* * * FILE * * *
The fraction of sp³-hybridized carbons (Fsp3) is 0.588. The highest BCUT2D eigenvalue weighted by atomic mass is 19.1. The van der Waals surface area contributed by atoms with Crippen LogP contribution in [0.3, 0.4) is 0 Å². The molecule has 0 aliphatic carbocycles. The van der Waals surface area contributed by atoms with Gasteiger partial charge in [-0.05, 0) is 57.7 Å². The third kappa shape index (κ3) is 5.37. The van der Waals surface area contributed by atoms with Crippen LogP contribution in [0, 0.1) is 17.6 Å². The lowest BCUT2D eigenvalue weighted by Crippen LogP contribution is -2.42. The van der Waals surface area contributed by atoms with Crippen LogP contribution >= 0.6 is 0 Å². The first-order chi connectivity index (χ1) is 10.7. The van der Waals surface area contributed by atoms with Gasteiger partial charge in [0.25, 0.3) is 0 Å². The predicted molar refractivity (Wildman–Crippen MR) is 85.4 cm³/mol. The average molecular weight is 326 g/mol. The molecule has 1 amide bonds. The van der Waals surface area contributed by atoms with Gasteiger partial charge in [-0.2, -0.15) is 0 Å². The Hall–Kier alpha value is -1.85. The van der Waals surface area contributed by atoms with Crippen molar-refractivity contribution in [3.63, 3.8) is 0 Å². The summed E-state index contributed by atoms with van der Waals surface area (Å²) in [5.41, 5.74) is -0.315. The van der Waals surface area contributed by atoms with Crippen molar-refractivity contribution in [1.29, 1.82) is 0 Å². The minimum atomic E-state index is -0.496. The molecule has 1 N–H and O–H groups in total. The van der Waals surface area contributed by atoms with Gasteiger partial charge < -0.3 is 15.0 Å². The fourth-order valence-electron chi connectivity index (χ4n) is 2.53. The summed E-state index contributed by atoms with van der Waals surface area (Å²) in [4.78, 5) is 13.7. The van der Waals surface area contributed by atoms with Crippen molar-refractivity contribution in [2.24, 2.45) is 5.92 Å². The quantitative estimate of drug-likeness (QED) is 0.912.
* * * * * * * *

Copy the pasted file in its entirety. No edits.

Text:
The fraction of sp³-hybridized carbons (Fsp3) is 0.588. The highest BCUT2D eigenvalue weighted by atomic mass is 19.1. The van der Waals surface area contributed by atoms with Crippen LogP contribution in [0.3, 0.4) is 0 Å². The molecule has 0 aliphatic carbocycles. The van der Waals surface area contributed by atoms with Gasteiger partial charge in [-0.05, 0) is 57.7 Å². The third kappa shape index (κ3) is 5.37. The van der Waals surface area contributed by atoms with Crippen LogP contribution in [0, 0.1) is 17.6 Å². The lowest BCUT2D eigenvalue weighted by Crippen LogP contribution is -2.42. The van der Waals surface area contributed by atoms with Crippen LogP contribution >= 0.6 is 0 Å². The first-order chi connectivity index (χ1) is 10.7. The van der Waals surface area contributed by atoms with Gasteiger partial charge in [0.25, 0.3) is 0 Å². The predicted molar refractivity (Wildman–Crippen MR) is 85.4 cm³/mol. The average molecular weight is 326 g/mol. The molecule has 1 amide bonds. The van der Waals surface area contributed by atoms with Gasteiger partial charge in [-0.2, -0.15) is 0 Å². The Hall–Kier alpha value is -1.85. The van der Waals surface area contributed by atoms with Crippen molar-refractivity contribution in [3.63, 3.8) is 0 Å². The summed E-state index contributed by atoms with van der Waals surface area (Å²) in [5.41, 5.74) is -0.315. The van der Waals surface area contributed by atoms with Crippen molar-refractivity contribution in [1.29, 1.82) is 0 Å². The minimum atomic E-state index is -0.496. The molecule has 1 N–H and O–H groups in total. The van der Waals surface area contributed by atoms with Gasteiger partial charge < -0.3 is 15.0 Å². The fourth-order valence-electron chi connectivity index (χ4n) is 2.53. The summed E-state index contributed by atoms with van der Waals surface area (Å²) in [4.78, 5) is 13.7. The van der Waals surface area contributed by atoms with Crippen molar-refractivity contribution in [2.24, 2.45) is 5.92 Å². The quantitative estimate of drug-likeness (QED) is 0.912.